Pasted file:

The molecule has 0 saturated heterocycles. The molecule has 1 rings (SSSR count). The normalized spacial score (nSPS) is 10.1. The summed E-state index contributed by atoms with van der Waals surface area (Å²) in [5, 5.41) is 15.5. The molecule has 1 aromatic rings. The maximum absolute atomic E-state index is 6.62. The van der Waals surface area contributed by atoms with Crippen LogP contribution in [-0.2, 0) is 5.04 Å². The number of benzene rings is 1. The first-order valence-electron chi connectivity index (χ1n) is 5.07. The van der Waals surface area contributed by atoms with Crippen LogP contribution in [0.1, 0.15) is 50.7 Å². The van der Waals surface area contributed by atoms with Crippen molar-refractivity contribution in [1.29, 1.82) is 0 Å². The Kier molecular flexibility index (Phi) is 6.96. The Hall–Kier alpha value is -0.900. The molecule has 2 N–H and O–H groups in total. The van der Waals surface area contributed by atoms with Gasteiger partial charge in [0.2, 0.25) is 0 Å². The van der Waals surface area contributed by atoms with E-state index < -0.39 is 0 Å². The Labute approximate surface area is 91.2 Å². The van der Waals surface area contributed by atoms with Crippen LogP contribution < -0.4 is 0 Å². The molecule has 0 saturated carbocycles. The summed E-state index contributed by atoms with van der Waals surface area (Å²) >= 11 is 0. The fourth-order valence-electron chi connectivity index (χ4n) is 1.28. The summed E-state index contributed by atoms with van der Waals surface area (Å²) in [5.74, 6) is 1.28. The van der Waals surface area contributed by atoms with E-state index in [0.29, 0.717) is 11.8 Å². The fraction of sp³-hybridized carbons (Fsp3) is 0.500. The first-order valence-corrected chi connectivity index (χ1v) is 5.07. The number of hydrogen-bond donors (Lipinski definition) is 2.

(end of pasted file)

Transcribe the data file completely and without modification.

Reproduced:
The molecule has 0 saturated heterocycles. The molecule has 1 rings (SSSR count). The normalized spacial score (nSPS) is 10.1. The summed E-state index contributed by atoms with van der Waals surface area (Å²) in [5, 5.41) is 15.5. The molecule has 1 aromatic rings. The maximum absolute atomic E-state index is 6.62. The van der Waals surface area contributed by atoms with Crippen LogP contribution in [-0.2, 0) is 5.04 Å². The number of benzene rings is 1. The first-order valence-electron chi connectivity index (χ1n) is 5.07. The van der Waals surface area contributed by atoms with Crippen LogP contribution in [0.1, 0.15) is 50.7 Å². The van der Waals surface area contributed by atoms with Crippen molar-refractivity contribution in [1.29, 1.82) is 0 Å². The Kier molecular flexibility index (Phi) is 6.96. The Hall–Kier alpha value is -0.900. The molecule has 2 N–H and O–H groups in total. The van der Waals surface area contributed by atoms with Gasteiger partial charge in [0.2, 0.25) is 0 Å². The van der Waals surface area contributed by atoms with E-state index < -0.39 is 0 Å². The Labute approximate surface area is 91.2 Å². The van der Waals surface area contributed by atoms with Crippen LogP contribution < -0.4 is 0 Å². The molecule has 0 saturated carbocycles. The summed E-state index contributed by atoms with van der Waals surface area (Å²) >= 11 is 0. The fourth-order valence-electron chi connectivity index (χ4n) is 1.28. The summed E-state index contributed by atoms with van der Waals surface area (Å²) in [5.74, 6) is 1.28. The van der Waals surface area contributed by atoms with E-state index in [0.29, 0.717) is 11.8 Å². The fraction of sp³-hybridized carbons (Fsp3) is 0.500. The first-order valence-corrected chi connectivity index (χ1v) is 5.07. The number of hydrogen-bond donors (Lipinski definition) is 2.